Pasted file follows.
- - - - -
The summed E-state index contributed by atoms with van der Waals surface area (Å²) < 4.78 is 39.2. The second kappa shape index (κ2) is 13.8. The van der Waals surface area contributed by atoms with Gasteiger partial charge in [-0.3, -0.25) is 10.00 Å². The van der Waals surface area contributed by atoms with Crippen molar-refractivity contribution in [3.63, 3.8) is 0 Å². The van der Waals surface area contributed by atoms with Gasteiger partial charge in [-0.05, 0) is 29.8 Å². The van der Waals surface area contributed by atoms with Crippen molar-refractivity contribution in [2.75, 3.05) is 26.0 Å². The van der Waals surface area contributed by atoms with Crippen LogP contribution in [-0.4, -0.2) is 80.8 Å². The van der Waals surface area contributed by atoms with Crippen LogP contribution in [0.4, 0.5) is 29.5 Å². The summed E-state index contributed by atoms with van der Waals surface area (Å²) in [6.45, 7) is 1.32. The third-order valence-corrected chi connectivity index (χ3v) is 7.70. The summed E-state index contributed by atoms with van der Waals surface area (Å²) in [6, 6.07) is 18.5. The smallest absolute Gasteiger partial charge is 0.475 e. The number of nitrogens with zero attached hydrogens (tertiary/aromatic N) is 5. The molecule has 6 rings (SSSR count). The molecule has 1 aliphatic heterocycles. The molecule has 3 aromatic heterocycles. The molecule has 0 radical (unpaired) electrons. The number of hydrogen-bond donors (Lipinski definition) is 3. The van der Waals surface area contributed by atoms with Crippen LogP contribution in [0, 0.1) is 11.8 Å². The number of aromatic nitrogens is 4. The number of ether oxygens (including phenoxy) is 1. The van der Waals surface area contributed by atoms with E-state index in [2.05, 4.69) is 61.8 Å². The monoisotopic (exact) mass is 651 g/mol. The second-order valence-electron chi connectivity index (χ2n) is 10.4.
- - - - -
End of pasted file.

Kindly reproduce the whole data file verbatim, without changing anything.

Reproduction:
The summed E-state index contributed by atoms with van der Waals surface area (Å²) < 4.78 is 39.2. The second kappa shape index (κ2) is 13.8. The van der Waals surface area contributed by atoms with Gasteiger partial charge in [-0.3, -0.25) is 10.00 Å². The van der Waals surface area contributed by atoms with Crippen molar-refractivity contribution in [3.63, 3.8) is 0 Å². The van der Waals surface area contributed by atoms with Gasteiger partial charge in [-0.05, 0) is 29.8 Å². The van der Waals surface area contributed by atoms with Crippen molar-refractivity contribution in [2.75, 3.05) is 26.0 Å². The van der Waals surface area contributed by atoms with Crippen LogP contribution in [-0.4, -0.2) is 80.8 Å². The van der Waals surface area contributed by atoms with Crippen LogP contribution in [0.4, 0.5) is 29.5 Å². The summed E-state index contributed by atoms with van der Waals surface area (Å²) in [6.45, 7) is 1.32. The third-order valence-corrected chi connectivity index (χ3v) is 7.70. The summed E-state index contributed by atoms with van der Waals surface area (Å²) in [6, 6.07) is 18.5. The smallest absolute Gasteiger partial charge is 0.475 e. The number of nitrogens with zero attached hydrogens (tertiary/aromatic N) is 5. The molecule has 6 rings (SSSR count). The molecule has 1 aliphatic heterocycles. The molecule has 3 aromatic heterocycles. The molecule has 0 radical (unpaired) electrons. The number of hydrogen-bond donors (Lipinski definition) is 3. The van der Waals surface area contributed by atoms with Crippen LogP contribution in [0, 0.1) is 11.8 Å². The number of aromatic nitrogens is 4. The number of ether oxygens (including phenoxy) is 1. The van der Waals surface area contributed by atoms with E-state index in [2.05, 4.69) is 61.8 Å². The monoisotopic (exact) mass is 651 g/mol. The second-order valence-electron chi connectivity index (χ2n) is 10.4.